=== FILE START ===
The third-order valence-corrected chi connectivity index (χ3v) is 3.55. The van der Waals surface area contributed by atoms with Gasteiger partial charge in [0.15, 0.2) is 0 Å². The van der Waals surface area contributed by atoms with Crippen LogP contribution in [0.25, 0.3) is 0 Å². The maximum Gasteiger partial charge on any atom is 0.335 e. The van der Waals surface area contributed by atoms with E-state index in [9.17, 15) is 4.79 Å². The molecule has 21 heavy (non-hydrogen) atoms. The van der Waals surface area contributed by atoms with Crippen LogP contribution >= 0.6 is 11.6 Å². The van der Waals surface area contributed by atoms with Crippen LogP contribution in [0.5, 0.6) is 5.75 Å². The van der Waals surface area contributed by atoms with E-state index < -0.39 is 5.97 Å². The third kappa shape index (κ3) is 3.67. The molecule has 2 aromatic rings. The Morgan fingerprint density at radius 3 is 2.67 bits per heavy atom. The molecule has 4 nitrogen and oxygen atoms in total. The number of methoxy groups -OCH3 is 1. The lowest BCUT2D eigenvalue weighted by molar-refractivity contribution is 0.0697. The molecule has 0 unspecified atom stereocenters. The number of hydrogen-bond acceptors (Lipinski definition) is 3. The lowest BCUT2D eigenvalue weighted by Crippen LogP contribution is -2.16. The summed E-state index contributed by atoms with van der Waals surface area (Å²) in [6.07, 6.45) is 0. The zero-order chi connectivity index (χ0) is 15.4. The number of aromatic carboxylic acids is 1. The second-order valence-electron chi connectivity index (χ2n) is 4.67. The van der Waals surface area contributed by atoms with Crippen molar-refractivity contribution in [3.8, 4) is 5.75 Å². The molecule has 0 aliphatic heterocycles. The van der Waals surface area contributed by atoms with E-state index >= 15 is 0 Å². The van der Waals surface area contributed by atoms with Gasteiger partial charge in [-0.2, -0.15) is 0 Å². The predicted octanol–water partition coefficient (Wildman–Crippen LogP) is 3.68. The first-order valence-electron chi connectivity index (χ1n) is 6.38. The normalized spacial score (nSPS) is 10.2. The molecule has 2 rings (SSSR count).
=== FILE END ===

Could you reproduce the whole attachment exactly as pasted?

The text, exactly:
The third-order valence-corrected chi connectivity index (χ3v) is 3.55. The van der Waals surface area contributed by atoms with Gasteiger partial charge in [0.15, 0.2) is 0 Å². The van der Waals surface area contributed by atoms with Crippen LogP contribution in [0.25, 0.3) is 0 Å². The maximum Gasteiger partial charge on any atom is 0.335 e. The van der Waals surface area contributed by atoms with E-state index in [9.17, 15) is 4.79 Å². The molecule has 21 heavy (non-hydrogen) atoms. The van der Waals surface area contributed by atoms with Crippen LogP contribution >= 0.6 is 11.6 Å². The van der Waals surface area contributed by atoms with Crippen LogP contribution in [0.5, 0.6) is 5.75 Å². The van der Waals surface area contributed by atoms with E-state index < -0.39 is 5.97 Å². The third kappa shape index (κ3) is 3.67. The molecule has 2 aromatic rings. The Morgan fingerprint density at radius 3 is 2.67 bits per heavy atom. The molecule has 4 nitrogen and oxygen atoms in total. The number of methoxy groups -OCH3 is 1. The lowest BCUT2D eigenvalue weighted by molar-refractivity contribution is 0.0697. The molecule has 0 unspecified atom stereocenters. The number of hydrogen-bond acceptors (Lipinski definition) is 3. The lowest BCUT2D eigenvalue weighted by Crippen LogP contribution is -2.16. The summed E-state index contributed by atoms with van der Waals surface area (Å²) in [6.07, 6.45) is 0. The zero-order chi connectivity index (χ0) is 15.4. The number of aromatic carboxylic acids is 1. The second-order valence-electron chi connectivity index (χ2n) is 4.67. The van der Waals surface area contributed by atoms with Crippen molar-refractivity contribution in [3.8, 4) is 5.75 Å². The molecule has 0 aliphatic heterocycles. The van der Waals surface area contributed by atoms with E-state index >= 15 is 0 Å². The van der Waals surface area contributed by atoms with Gasteiger partial charge in [-0.2, -0.15) is 0 Å². The predicted octanol–water partition coefficient (Wildman–Crippen LogP) is 3.68. The first-order valence-electron chi connectivity index (χ1n) is 6.38. The normalized spacial score (nSPS) is 10.2. The molecule has 2 rings (SSSR count).